Influencers Are Your Most Powerful Brand Advocates - eMarketer
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Influencers Are Your Most Powerful Brand Advocates


Daniel Saynt
CEO and Chief Creative Officer
Socialyte

Influencer marketing allows brands to connect with digital audiences in unprecedented ways. Consumers have developed deep connections with the bloggers and social media personalities they follow, and when marketers partner with these influencers, people see the brand through the eyes of someone they trust. Daniel Saynt, CEO and chief creative officer at influencer casting agency Socialyte, spoke with eMarketer’s Tricia Carr about the qualities of a successful influencer campaign and the big impact of Snapchat.

eMarketer: Why has influencer marketing become so popular?

Daniel Saynt: The main reason it has taken off is the authenticity that influencers offer. The female community especially, and even the male community, look for people that they can believe in, look more like them and define their skin tone, height and size. They look at influencers as real people who they can connect to.

eMarketer: What makes a blogger or social media user an influencer?

Saynt: We don’t start to work with an influencer unless they have 50,000 combined followers across Facebook, Instagram and Twitter. We don’t work with influencers unless the aesthetic of their content is appealing. We look at people who are the face of their brand, talk to their audience on a regular basis and have that direct connection with their audience vs. traditional, journalistic-style blogs.

eMarketer: What do brands look for in an influencer?

Saynt: Brands have very specific requests—comedic Viners, YouTube celebrities between the ages of 13 and 18 or someone with a surf lifestyle. We get requests for influencers that we never expected, especially within the fashion set. We get requests for popular dance troupes, singers and musicians on YouTube and young Hollywood stars with a substantial social media following on their own digital properties.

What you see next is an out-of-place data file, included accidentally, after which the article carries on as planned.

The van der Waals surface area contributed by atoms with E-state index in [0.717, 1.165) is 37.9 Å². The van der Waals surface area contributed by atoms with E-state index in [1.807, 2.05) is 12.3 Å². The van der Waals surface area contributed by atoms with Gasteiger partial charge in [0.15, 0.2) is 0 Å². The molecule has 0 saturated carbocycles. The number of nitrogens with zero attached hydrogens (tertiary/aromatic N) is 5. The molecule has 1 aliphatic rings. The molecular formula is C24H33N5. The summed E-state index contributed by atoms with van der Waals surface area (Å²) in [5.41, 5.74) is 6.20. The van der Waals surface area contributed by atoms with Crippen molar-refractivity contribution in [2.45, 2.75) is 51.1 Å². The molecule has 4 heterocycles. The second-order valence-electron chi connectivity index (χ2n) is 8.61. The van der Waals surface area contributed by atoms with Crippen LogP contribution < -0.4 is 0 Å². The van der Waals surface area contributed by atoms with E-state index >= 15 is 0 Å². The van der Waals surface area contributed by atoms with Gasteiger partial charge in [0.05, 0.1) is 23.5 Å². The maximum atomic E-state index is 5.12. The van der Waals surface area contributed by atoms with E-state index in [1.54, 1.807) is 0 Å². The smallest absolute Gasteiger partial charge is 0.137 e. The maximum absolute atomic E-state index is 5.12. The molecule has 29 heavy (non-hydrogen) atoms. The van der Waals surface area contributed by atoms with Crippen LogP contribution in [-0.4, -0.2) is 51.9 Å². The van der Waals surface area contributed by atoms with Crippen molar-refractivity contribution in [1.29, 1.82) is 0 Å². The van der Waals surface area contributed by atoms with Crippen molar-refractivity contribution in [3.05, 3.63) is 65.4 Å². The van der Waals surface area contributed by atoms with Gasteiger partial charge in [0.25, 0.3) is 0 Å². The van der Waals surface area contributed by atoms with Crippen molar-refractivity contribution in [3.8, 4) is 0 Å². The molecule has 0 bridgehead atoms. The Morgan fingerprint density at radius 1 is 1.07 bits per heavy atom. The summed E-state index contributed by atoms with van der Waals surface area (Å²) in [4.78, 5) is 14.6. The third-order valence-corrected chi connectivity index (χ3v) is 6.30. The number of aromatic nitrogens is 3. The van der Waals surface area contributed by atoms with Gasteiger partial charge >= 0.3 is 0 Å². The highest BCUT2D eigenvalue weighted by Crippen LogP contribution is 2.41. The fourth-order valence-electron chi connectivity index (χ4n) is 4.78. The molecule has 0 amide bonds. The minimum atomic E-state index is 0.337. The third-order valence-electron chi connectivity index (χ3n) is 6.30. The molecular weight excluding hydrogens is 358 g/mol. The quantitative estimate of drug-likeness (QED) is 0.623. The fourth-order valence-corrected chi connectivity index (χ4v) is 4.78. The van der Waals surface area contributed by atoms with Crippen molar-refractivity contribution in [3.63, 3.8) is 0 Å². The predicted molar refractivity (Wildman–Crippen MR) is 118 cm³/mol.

“We don’t start to work with an influencer unless they have 50,000 combined followers across Facebook, Instagram and Twitter.”

eMarketer: Overall, which platform is the most influential?

Saynt: Snapchat will become the dominant platform within the next two years. The amount of video views is growing rapidly. It’s on the path to beat Facebook in terms of video views and closing in on YouTube’s numbers.

More brands are asking for Snapchat strategies and figuring out ways to be relevant there. It’s difficult for brands to create content there, so they work with influencers to feature products. If the content is not within the stream, it doesn’t have the same impact.

eMarketer: How do influencers maintain their authenticity while they work with brands?

Saynt: The top influencers are the ones who find it easiest to maintain authenticity. Once they get to a certain level, they get so many brand requests that they can pick and choose projects that make the most sense for them.

Smaller influencers might be trying to make a living or get as much out of the opportunities as possible early on. They tend to do a lot more projects with brands that they might not be passionate about. Their approach usually is, ‘I can make this work,’ and they figure out a smart way to style, display and photograph the product and editorialize it.

For the most part, influencers shouldn’t do projects that they don’t love. If it affects their audience and they get negative feedback, it’s not good for anyone in the long run.

eMarketer: What happens when consumers respond negatively to an influencer campaign?

Saynt: We worked closely with Abercrombie & Fitch through their continuous evolution. Early on, a lot of influencers didn’t want to work with the brand, and we understood the reasons why—there was a lot of controversy at the time. But we found influencers who remember loving the brand when they were younger and wanted an opportunity to rediscover it.

“More brands are asking for Snapchat strategies and figuring out ways to be relevant there. It’s difficult for brands to create content there, so they work with influencers to feature products.”

One influencer, a plus-size blogger, posted that she shopped there, and a lot of people attacked her for it [in the comments]. Everyone said, ‘How can you support a brand that doesn’t support plus-size?’ There was a lot of negativity, but the influencer talked back to her fans and said, ‘Look, I am plus-size, but I still found things there, and I love what I found.’ She defended the brand because she believed in the story she wrote.

When we ran secondary campaigns, we noticed that there were fewer negative comments, more “likes” and shares and more comments about discovery of the brand. People said, ‘I haven’t been to an Abercrombie in years—I would love to go check it out,’ or ‘I remember when I was younger I always loved them.’ There was a change in attitude over time as we worked with influencers and let them be the voice of the brand.

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